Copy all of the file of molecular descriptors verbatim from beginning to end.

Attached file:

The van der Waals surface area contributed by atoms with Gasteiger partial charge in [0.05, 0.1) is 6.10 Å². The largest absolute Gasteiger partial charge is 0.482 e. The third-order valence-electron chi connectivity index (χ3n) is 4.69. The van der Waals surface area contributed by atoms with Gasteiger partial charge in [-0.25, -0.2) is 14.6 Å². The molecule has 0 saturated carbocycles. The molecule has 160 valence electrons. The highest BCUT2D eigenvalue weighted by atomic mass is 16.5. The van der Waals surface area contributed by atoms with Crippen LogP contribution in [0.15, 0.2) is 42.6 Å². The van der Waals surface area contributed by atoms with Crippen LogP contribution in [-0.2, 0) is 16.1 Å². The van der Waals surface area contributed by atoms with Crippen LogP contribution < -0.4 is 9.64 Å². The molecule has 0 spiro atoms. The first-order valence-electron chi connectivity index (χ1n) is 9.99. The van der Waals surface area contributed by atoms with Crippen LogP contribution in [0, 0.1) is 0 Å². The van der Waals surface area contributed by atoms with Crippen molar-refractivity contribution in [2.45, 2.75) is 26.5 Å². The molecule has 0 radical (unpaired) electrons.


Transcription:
The van der Waals surface area contributed by atoms with Gasteiger partial charge in [0.05, 0.1) is 6.10 Å². The largest absolute Gasteiger partial charge is 0.482 e. The third-order valence-electron chi connectivity index (χ3n) is 4.69. The van der Waals surface area contributed by atoms with Gasteiger partial charge in [-0.25, -0.2) is 14.6 Å². The molecule has 0 saturated carbocycles. The molecule has 160 valence electrons. The highest BCUT2D eigenvalue weighted by atomic mass is 16.5. The van der Waals surface area contributed by atoms with Crippen LogP contribution in [0.15, 0.2) is 42.6 Å². The van der Waals surface area contributed by atoms with Crippen LogP contribution in [-0.2, 0) is 16.1 Å². The van der Waals surface area contributed by atoms with Crippen LogP contribution < -0.4 is 9.64 Å². The molecule has 0 spiro atoms. The first-order valence-electron chi connectivity index (χ1n) is 9.99. The van der Waals surface area contributed by atoms with Crippen LogP contribution in [0, 0.1) is 0 Å². The van der Waals surface area contributed by atoms with Crippen molar-refractivity contribution in [2.45, 2.75) is 26.5 Å². The molecule has 0 radical (unpaired) electrons.